As the role of stores evolves and pressure is placed on bricks-and-mortar estates to perform more digital roles and support ecommerce operations, the picking of online orders in-store is causing customer experience (CX) headaches for shoppers, the latest research from Pricer, the world’s most trusted provider of shelf edge automation and communication solutions, reveals.
Original research of 100 UK retailers by Pricer showed that two fifths (39%) of retailers are now facing more pressure on the store to fulfil ecommerce orders, with a quarter (23%) of store staff polled saying they were having to perform more tasks to fulfil ecommerce orders via bricks-and-mortar outlets. This means store staff are increasingly having to juggle the operational tasks associated with the picking and packing of online orders, as well as managing click-and-collect order points all while continuing to serve in-store customers and deal with the day-to-day running of the store itself.
However, with retail staff facing an increasing array of tasks to perform, this is creating customer experience (CX) friction for shoppers in-store.
Original research of over 1,000 UK consumers by Pricer showed a fifth (21%) felt they received lower levels of customer service in-store because staff were stretched sorting out online orders and collections, rather than focusing on the customers actually in the store. A further 21% also said they had faced delays at the checkout because staff were fulfilling online orders rather than manning the tills.
A third (31%) complained that aisles were cluttered with trollies to fulfil online orders making it difficult for them to get the items they needed, while 20% said they had experiencing low product availability on shelves as store inventory had been used to fulfil online orders, meaning it was unavailable for store customers to buy, creating increased shelf gaps.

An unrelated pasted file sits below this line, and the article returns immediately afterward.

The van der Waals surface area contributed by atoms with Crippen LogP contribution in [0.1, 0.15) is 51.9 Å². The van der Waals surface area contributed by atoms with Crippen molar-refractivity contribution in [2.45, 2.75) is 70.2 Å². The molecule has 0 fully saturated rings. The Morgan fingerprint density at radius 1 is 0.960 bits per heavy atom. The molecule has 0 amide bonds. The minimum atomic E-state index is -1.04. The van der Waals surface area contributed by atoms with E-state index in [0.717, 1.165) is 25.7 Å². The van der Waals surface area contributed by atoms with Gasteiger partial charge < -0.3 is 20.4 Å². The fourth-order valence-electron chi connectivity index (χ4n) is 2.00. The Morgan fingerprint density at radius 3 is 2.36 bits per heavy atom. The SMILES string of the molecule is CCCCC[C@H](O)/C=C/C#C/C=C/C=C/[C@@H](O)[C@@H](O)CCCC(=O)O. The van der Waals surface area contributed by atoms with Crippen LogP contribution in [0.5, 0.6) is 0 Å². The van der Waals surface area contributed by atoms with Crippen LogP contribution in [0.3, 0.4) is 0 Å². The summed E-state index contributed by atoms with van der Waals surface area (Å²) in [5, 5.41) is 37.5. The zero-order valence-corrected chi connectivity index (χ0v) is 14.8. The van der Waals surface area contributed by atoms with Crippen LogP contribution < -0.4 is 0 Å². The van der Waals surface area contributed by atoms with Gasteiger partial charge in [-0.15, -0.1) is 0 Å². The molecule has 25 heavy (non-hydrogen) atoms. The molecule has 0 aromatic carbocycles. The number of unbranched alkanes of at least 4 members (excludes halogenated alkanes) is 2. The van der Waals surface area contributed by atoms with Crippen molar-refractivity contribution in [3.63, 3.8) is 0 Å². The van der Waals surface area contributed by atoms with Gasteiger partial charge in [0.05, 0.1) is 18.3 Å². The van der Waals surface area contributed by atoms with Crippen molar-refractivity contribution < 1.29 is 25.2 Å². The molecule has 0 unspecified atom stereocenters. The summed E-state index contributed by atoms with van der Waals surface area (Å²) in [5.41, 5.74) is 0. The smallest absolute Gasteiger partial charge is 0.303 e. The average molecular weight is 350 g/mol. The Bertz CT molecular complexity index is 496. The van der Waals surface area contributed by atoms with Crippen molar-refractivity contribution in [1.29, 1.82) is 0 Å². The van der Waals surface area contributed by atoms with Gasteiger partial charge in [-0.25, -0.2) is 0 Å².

Shelf gaps are not only a source of customer dissatisfaction when shopping in-store, but can also impact basket abandonment as well as longer term loyalty. Seven in ten (69%) of consumers expect products to be available on shelf when they go into the store, and almost half (45%) would abandon their entire basket if an item was unavailable, while 63% would question their loyalty to a retailer if they regularly encountered out-of-stocks.
Peter Ward, Country Manager for UK & Ireland at Pricer, commented: “Stores are having to fulfil a broader set of roles and needs as retailers digitalise their bricks-and-mortar networks to meet omnichannel demands. And that is throwing up conflicting operational priorities: on the one hand, store staff must serve digital orders, while on the other they need to ensure that customer service and the BAU of store operations run smoothly to ensure customer experience is upheld.”
“Increasingly, as the number of ecommerce orders fulfilled from the store continue to grow, retailers are seeing the logic of keeping high-running, frequently bought items in a designated ecommerce picking area within the store, relieving store picking stress on customers and lowering ecommerce order picking times for store associates,” Ward continued.
With Pricer’s Store-in-a-Store solution, retailers run the back-store designated picking area using high-speed pick-to-light and real-time next delivery data to fulfil ecommerce or click-and-collect orders quickly and more efficiently for customers, while at the same time driving retail space productivity with shelf edge automation.